OTTAWA - Gay and lesbian refugee claimants struggling to shed old-world views of their sexuality are turning to new-age technology to make their case.

Facebook, the popular online social network, is being used as a tool by some claimants to help prove their sexual orientation to immigration officials in Canada.

"Sexuality has always been very complicated and when you have to prove it as a matter of life and death you will use any resource you have available to you," says Diego Macias of Among Friends, a Toronto-based gay and lesbian refugee support group.

Those seeking refuge after 1992 were permitted to claim status based on their sexual orientation and required to prove their claim to the Immigration and Refugee Board.

Wearing their sexuality on their sleeve was never an option for many of these people back in their home countries, so scrounging up suitable evidence to support their claims may be difficult.

Claimants cite torture, rape, and even death if they are returned home.

So they have to get inventive.

The group leader tells his members to use technology to their advantage and feels Facebook can help demonstrate involvement in the gay and lesbian community.

"During Pride we took hundreds of pictures and we have a Facebook group and when people sign up to that group we encourage them to show their membership to the IRB member."

In more than 75 countries people face jail, or worse, for having gay sex. Acts of homosexuality are punishable by death in several countries, including Saudi Arabia, Iran, and Sudan.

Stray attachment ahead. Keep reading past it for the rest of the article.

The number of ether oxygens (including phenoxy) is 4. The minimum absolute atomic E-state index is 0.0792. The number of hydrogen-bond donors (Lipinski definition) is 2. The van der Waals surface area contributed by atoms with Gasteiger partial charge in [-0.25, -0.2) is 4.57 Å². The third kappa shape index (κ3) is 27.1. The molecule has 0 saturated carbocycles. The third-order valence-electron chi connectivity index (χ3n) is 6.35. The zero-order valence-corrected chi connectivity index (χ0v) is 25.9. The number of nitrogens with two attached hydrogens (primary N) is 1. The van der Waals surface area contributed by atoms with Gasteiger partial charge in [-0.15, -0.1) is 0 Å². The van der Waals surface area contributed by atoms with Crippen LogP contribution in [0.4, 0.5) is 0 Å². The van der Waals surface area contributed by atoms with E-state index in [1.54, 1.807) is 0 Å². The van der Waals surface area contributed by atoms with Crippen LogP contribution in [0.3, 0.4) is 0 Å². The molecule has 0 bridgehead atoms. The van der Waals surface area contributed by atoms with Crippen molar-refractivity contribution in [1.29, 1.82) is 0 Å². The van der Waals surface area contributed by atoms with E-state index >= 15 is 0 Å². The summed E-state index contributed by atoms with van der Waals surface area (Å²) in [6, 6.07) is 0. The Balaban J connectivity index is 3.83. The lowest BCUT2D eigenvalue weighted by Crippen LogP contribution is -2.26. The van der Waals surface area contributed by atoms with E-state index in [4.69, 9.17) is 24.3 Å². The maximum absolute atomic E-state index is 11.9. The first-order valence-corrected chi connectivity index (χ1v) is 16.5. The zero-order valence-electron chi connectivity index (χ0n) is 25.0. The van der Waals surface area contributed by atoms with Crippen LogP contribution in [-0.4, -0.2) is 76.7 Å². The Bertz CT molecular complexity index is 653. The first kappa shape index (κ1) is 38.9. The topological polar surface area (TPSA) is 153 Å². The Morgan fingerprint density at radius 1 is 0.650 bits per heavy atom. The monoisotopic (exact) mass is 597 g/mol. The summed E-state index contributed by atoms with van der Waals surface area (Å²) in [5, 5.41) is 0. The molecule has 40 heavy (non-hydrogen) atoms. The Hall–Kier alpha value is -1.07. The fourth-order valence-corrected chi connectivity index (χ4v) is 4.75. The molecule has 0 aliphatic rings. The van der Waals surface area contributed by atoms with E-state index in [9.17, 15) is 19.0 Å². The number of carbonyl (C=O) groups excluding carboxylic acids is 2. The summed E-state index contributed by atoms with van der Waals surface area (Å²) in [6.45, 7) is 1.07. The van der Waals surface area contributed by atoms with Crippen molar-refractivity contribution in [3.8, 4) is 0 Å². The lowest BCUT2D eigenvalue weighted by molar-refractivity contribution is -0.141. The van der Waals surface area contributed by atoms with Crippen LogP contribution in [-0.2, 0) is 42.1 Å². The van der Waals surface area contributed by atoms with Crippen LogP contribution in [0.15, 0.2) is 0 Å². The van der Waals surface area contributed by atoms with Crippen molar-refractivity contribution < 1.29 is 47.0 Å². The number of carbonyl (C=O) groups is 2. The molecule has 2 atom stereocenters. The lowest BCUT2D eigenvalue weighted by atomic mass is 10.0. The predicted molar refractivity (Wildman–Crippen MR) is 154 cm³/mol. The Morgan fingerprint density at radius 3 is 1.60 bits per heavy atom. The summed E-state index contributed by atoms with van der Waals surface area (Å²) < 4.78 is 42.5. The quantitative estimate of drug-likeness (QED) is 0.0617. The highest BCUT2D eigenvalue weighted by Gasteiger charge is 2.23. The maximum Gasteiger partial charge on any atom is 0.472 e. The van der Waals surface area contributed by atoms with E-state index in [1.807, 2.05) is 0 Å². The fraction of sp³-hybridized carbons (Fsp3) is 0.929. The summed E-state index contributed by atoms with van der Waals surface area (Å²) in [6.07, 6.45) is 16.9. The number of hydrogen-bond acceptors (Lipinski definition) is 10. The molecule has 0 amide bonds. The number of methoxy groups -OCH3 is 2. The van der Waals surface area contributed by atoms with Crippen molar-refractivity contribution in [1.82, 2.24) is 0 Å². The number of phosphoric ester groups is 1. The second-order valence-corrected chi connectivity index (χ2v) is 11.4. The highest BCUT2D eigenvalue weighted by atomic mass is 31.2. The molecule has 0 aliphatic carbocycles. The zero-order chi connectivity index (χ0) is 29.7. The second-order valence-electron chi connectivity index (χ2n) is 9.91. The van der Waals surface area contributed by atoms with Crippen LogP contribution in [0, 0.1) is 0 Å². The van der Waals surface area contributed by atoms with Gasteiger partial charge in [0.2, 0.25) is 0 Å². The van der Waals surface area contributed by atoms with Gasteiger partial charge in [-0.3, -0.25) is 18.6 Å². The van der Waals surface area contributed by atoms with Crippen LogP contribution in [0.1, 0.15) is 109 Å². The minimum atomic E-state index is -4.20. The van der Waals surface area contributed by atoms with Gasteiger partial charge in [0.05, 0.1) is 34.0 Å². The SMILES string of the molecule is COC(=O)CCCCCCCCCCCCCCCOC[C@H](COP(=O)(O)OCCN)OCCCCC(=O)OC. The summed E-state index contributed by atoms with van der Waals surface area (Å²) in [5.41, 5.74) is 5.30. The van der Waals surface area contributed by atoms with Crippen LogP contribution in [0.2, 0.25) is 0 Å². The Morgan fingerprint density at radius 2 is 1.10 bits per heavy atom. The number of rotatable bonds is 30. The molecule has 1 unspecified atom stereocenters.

In many other Muslim countries homosexuality carries prison sentences, fines, or corporal punishment.

A homosexual person in Malaysia could spend 20 years in prison. In Egypt, openly gay men are subject to "sexual immorality" charges punishable by jail time.

Last week in Winnipeg a federal court judge upheld a decision to ship a Nigerian man back to his native country because the IRB ruled his claim of being gay was a hoax.

He says his life is in danger if he goes home.

Experts say it can take different components to paint a convincing picture of one's sexual orientation for the Immigration and Refugee Board.

"I have used Facebook (because) people put stuff on there about themselves and who they are, and in a relationship with," says immigration lawyer El-Farouk Khaki, who specializes in representing gay and lesbian refugee claimants.

Khaki explains how many in this situation have spent years -- even decades -- trying to hide their sexuality back in their country of origin, so any glimpse into a claimant's new life can help.

"Basically it's like a jigsaw puzzle and you just try and take the little pieces here and there and you try and construct a larger picture of a person's life," he explains.

Khaki says he often provides his clients with a list of items that can help prove their sexual orientation to the immigration board -- and there is very little off-limits.

Claimants can use letters from family and friends, pictures at Pride festivities and memberships on gay chat rooms.

Incorporating one of the most used web-based networks in the world, with 90 million members, is just the next logical step says Khaki.

"Before there was Facebook, I was using other profiles," says Khaki, giving examples of and adam4adam, used often for personal ads.

Evidence can come in many forms, agrees Charles Hawkins, spokesman for the Immigration and Refugee Board.

"A refugee claimant may not have (typical) documentation to support their claim" and individuals may have to be more resourceful in their submissions, says Hawkins.

"A member of the board can accept any relevant evidence and then assign an appropriate value to that evidence," he adds.

With Macias' support group at more than 45 members and more coming through the doors every week, he says he will continue to use Facebook to support refugee claims.

"I do foresee the IRB saying this is not an acceptable form of evidence," says Macias

"But until then I am going to keep on using it."